Explore the Cowichan Valley
Cowichan Bay Village
The village is a fascinating blend of sail and fishing boats, piers, wharves and floating homes, constantly active and full of independent, creative characters living and working on the water. Up the hill are some of the nicest vineyards to be found. The area, once primarily devoted to farming, has found new life producing some of the best wines around. Cowichan Bay is the ideal base for visitors interested in boating, kayaking, diving, and the experience of a genuine working marine community. Cowichan Bay is a waterfront village, so you can sail all day on a twin masted ship, race across the waves in a Zodiac to go whale watching, rent a boat and take a picnic to a deserted beach, dive deep to see the creatures of the sea or go kayaking as the sun sets, On land you can play tennis on the 2nd oldest active lawn tennis court in the world next to Wimbledon, ride a horse, hike a trail or go for a bike ride. Cowichan Bay has always been known as the place to dine in the Cowichan Valley with great restaurants looking out over the water. We suggest taking a stroll into the village and visiting True Grain Bread, Hilary’s Artisan Cheeses as well as The Udder Guy’s Ice Cream Parlour.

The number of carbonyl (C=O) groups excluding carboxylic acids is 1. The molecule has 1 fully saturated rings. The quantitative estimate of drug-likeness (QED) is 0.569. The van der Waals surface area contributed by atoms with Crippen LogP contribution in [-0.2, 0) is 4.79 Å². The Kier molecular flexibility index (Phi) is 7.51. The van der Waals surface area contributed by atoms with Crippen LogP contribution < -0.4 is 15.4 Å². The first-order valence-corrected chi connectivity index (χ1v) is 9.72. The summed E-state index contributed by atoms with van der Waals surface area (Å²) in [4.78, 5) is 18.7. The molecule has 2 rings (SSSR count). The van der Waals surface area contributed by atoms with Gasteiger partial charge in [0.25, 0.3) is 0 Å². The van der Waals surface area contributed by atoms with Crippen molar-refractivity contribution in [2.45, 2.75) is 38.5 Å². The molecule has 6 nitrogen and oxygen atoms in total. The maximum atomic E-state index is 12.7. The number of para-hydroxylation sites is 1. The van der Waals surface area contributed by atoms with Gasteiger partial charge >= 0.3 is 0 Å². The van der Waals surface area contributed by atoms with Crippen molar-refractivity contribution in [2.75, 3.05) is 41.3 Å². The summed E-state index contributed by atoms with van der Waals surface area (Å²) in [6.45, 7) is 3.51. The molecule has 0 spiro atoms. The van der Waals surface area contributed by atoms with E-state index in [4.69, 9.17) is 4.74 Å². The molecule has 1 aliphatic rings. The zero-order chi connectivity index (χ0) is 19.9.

Known as The City of Totems, Duncan is the largest community in the Cowichan Valley. This bustling town has a Native Heritage Centre and over 100 totem poles along it’s streets. The shops here carry the art of several native artists so it is a good place to shop for authentic Cowichan native sweaters, baskets, books, masks, and jewelry.
Chemainus is one of the oldest European settlements on Vancouver Island and has existed mainly around the logging industry. After logging operations decreased and the highway bypassed the town, local resident, Karl Schultz began a project to revitalize the economy.
By creating a city of murals, Chemainus became The Little Town that Could. Local artists have painted 35 murals on the buildings, depicting the areas history, and the town is considered a permanent outdoor art gallery. This is a very interesting town as well as a busy tourist attraction.
Chemainus has developed a sizable artist’s community. It is now well known for its potters, painters, glass workers and first nations artists. Chemanius also has some wonderful gift shops, galleries and restaurants.
According to the summer 2000 issue of Harrowsmith Country Life magazine, Ladysmith is one of Canada’s 10 prettiest towns. Ladysmith has a slight resemblance to early San Francisco with it’s old houses built on steep slopes above the deep water harbour. It sits right on the 49th parallel which marks the Canada/USA border across North America until it reaches Vancouver Island.